consort

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consort

1. esp formerly
a. a small group of instruments, either of the same type, such as viols, (a whole consort) or of different types (a broken consort)
b. (as modifier): consort music
2. the husband or wife of a reigning monarch
3. a ship that escorts another
References in periodicals archive ?
Consorts of the Caliphs was originally written between the 7th and 13th centuries by T<-a>j al-D<-i>n eAl<-i> ibn al-S<-a>E<-i>, a scholar of Baghdad during the final years of the Abbasid dynasty.
While Consorts is a short book, just 144 pages, it wasa long time in coming.
Under existing laws and precedent, the wives of ruling Kings become Queen Consorts, but the husbands of sovereign Queens do not have the right to any title.
The instrumental consort repertory of the late fifteenth century.
Although chapter five covers all girls, the focus is primarily on imperial women and the Confucian scholars' efforts to educate and curtail the influence of imperial consorts and their families.
She focuses on five granddaughters of Queen Victoria, all distinguished by the fact that they went on to become reigning consorts: Alexandra, tsarina of Russia; Marie, queen consort of King Ferdinand of Romania; Maud, queen consort of King Haakon VII of Norway; Sophie, queen consort of Constantine I of the Hellenes; and Victoria Eugenie, queen consort of King Alfonso XIII of Spain.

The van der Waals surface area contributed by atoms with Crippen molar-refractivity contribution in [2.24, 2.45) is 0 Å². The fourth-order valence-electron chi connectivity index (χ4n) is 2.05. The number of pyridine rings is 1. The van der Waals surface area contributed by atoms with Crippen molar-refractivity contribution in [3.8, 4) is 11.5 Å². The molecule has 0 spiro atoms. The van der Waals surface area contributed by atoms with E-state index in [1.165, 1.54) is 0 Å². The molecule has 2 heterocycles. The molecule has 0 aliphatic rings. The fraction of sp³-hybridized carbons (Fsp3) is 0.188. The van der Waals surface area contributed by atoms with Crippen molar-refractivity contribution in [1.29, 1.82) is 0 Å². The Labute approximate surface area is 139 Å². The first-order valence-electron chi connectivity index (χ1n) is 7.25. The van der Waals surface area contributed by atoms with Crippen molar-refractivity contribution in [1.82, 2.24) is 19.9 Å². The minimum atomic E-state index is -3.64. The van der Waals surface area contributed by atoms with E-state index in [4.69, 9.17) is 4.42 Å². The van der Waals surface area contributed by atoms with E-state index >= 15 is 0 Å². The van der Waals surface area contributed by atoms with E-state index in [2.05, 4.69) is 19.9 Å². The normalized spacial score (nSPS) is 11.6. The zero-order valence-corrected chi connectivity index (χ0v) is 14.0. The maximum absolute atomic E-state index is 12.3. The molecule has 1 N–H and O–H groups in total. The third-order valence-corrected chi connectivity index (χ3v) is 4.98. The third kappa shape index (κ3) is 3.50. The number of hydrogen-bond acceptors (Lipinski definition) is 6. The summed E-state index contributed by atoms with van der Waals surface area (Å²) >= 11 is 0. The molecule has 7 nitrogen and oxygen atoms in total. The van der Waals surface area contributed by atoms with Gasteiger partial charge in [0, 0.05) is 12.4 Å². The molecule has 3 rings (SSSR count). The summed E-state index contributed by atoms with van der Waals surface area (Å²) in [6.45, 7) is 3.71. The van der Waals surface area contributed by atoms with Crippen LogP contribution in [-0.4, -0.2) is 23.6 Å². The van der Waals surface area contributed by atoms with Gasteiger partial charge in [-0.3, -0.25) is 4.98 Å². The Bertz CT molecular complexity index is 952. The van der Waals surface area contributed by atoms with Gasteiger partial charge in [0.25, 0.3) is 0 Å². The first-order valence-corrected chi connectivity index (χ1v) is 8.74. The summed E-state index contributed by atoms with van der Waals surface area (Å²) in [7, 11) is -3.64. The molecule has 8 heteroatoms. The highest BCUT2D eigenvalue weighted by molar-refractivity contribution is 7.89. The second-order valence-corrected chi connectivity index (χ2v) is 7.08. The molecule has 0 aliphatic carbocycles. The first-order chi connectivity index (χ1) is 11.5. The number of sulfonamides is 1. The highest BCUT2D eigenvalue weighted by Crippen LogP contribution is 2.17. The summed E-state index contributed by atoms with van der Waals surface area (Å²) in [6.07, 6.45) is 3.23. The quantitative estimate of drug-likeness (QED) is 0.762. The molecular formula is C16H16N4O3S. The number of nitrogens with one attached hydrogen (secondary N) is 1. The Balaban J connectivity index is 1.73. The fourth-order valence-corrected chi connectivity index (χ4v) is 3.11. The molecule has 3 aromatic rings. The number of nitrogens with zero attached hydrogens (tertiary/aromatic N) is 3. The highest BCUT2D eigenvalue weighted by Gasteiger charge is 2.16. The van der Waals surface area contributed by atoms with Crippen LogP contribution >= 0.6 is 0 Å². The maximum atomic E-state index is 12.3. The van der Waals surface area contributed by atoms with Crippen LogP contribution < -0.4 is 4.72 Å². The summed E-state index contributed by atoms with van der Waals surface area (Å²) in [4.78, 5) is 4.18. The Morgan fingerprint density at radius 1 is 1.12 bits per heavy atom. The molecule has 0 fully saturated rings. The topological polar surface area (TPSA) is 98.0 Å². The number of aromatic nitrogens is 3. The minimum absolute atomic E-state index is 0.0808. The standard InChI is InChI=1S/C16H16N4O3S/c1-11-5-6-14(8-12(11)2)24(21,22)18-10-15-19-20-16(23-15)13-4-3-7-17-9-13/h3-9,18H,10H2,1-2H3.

Now we are being told that in the fullness of time we shall have Camilla, Princess Consort.
GAL (both consorts and wives) owned an array of gold jewelry, fine textiles, and various other personal items such as engraved bowls.
Consorts from the Renaissance to the Enlightenment, from Britain and the Continent, will be discussed, with a strong concentration on the eighteenth century.
The Ward and Cranford consorts include extensive chromaticism and some Italian-madrigal influences, while Milton's fantasias employ relatively conservative techniques.
Watermarks, for instance, reveal that pre- Commonwealth fantazias continued to be copied until the end of the century; and between 1662 and 1682 Edward Lowe, Professor of Music at Oxford University, arranged meetings featuring viol consorts with the support of the two divines, Narcissus Marsh and Henry Aldrich: all three reproduced prodigious quantities of consort music.

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